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Germany to reintroduce rabbis into army

December 20, 2019

Rabbis haven't had a place in the German military since Hitler expelled Jewish soldiers. Decades after the Holocaust, Germany has restored the tradition.

German Defense Minister Annagret Kramp-Karrenbauer and President of the Central Council of Jews Josef Schuster
Image: picture-alliance/dpa/G. Fischer

Germany's defense minister on Friday signed an agreement to reintroduce rabbis into the armed forces to look after the spiritual needs of Jewish soldiers, saying it was a "strong sign" of diversity and openness.

Ten rabbis will begin working for the Bundeswehr in the coming months, Defense Minister Annagret Kramp-Karrenbauer said. 

Read more: Opinion: Annegret Kramp-Karrenbauer — a battle is won, but the war isn't over

Together with the President of the Central Council of Jews in Germany, Josef Schuster, the minister signed the agreement at a Jewish conference in Berlin.

Schuster called the day "historic" for relations between Jews and the German army.

"People who consider themselves to be part of a democratic society should and must take responsibility for it," he said, adding that the introduction of rabbis into the military is "a signal for... the strength of democracy."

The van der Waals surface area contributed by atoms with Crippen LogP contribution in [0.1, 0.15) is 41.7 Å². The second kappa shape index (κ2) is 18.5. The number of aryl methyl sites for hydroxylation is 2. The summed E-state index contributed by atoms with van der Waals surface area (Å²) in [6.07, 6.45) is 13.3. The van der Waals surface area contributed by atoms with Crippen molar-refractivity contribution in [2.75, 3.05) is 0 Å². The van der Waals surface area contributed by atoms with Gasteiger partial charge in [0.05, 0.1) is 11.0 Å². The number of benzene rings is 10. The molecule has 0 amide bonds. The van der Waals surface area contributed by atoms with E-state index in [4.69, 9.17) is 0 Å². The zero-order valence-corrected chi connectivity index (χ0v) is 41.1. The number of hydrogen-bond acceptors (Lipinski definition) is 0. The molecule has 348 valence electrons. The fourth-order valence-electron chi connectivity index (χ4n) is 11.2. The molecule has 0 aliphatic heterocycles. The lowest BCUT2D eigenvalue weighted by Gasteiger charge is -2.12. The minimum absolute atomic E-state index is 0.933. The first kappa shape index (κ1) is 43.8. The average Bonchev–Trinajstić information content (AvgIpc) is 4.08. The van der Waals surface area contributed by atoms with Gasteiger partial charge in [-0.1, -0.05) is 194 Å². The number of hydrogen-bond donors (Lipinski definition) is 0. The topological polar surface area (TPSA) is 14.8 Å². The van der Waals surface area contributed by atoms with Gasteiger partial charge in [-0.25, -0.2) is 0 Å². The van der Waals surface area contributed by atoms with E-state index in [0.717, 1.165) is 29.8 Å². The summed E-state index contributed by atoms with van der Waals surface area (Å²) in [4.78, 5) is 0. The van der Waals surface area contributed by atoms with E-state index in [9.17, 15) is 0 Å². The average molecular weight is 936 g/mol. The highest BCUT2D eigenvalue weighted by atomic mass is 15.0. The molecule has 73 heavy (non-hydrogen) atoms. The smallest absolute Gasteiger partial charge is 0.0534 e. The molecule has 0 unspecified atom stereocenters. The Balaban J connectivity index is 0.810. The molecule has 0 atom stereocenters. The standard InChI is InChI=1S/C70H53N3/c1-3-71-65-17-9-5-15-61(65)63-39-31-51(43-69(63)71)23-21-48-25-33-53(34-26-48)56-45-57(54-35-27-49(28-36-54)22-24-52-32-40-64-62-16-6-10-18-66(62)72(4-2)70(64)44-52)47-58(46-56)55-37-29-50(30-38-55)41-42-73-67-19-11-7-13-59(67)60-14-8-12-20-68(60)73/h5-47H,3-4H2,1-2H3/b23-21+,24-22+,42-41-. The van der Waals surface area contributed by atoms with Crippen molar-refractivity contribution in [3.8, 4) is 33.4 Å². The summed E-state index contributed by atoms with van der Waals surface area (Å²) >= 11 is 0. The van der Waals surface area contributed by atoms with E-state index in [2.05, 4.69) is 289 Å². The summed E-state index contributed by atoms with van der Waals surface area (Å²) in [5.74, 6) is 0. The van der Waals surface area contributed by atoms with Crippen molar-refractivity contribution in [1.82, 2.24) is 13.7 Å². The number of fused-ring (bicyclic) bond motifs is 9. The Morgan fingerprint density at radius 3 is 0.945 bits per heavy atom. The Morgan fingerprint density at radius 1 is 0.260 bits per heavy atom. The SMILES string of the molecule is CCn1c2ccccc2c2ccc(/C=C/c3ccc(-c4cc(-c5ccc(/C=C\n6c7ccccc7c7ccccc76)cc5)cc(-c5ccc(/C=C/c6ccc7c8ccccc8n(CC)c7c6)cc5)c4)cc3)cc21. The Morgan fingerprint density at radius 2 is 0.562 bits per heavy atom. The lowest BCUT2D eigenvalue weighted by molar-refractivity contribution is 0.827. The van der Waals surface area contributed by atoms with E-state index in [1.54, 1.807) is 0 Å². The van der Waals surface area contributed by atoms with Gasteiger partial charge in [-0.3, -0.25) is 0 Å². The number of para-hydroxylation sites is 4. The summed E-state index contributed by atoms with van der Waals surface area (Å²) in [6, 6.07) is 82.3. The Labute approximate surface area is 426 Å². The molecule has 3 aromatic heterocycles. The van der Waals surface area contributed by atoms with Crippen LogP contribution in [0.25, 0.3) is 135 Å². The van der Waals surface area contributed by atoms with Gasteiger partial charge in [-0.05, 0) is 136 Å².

A 'broken history'

The military has not employed rabbis since Hitler came to power in 1933 and expelled all Jewish soldiers from the army. 

Kramp-Karrenbauer spoke of the "broken history" between Jews and the military. She said that the step to restore the position of rabbis within the military is a sign of the organization's diversity. Jews have a home within the army just as they do in Germany, she said.

Read more: One in four Germans hold anti-Semitic beliefs, study finds

The military rabbis will be headquartered in Berlin. They will serve Jewish soldiers stationed both in Germany and abroad, covering the same duties as Evangelical and Catholic chaplains. Plans to introduce Muslim religious counselors are also in the works. 

Parliament is likely to approve the measure early next year.

Among Germany's 180,000 soldiers there are around 90,000 Christians, 3,000 Muslims and 300 Jews. German soldiers can report their religious beliefs on a voluntary basis.

kp/cw (dpa, kna, Reuters)

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